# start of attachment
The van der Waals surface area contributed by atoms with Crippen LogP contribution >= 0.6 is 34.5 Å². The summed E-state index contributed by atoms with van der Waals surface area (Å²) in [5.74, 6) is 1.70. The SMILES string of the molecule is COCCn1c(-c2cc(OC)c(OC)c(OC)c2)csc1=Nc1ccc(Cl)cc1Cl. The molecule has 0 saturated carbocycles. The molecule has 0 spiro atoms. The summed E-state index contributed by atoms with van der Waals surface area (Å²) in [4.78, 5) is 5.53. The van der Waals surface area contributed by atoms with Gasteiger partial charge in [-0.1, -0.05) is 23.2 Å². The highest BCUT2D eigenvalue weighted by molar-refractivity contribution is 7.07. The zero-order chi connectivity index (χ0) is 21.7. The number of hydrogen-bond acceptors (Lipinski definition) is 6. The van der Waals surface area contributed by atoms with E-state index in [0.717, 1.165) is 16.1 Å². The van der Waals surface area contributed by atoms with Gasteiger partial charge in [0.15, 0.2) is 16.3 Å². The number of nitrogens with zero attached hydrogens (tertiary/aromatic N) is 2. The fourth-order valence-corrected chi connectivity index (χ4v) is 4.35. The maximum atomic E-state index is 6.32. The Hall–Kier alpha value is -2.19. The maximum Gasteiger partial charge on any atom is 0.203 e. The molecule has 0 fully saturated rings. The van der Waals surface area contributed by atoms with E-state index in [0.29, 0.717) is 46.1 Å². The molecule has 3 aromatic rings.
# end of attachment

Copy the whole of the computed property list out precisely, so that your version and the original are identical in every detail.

The van der Waals surface area contributed by atoms with Crippen LogP contribution >= 0.6 is 34.5 Å². The summed E-state index contributed by atoms with van der Waals surface area (Å²) in [5.74, 6) is 1.70. The SMILES string of the molecule is COCCn1c(-c2cc(OC)c(OC)c(OC)c2)csc1=Nc1ccc(Cl)cc1Cl. The molecule has 0 saturated carbocycles. The molecule has 0 spiro atoms. The summed E-state index contributed by atoms with van der Waals surface area (Å²) in [4.78, 5) is 5.53. The van der Waals surface area contributed by atoms with Gasteiger partial charge in [-0.1, -0.05) is 23.2 Å². The highest BCUT2D eigenvalue weighted by molar-refractivity contribution is 7.07. The zero-order chi connectivity index (χ0) is 21.7. The number of hydrogen-bond acceptors (Lipinski definition) is 6. The van der Waals surface area contributed by atoms with E-state index in [0.717, 1.165) is 16.1 Å². The van der Waals surface area contributed by atoms with Gasteiger partial charge in [0.15, 0.2) is 16.3 Å². The number of nitrogens with zero attached hydrogens (tertiary/aromatic N) is 2. The fourth-order valence-corrected chi connectivity index (χ4v) is 4.35. The maximum atomic E-state index is 6.32. The Hall–Kier alpha value is -2.19. The maximum Gasteiger partial charge on any atom is 0.203 e. The molecule has 0 fully saturated rings. The van der Waals surface area contributed by atoms with E-state index in [0.29, 0.717) is 46.1 Å². The molecule has 3 aromatic rings.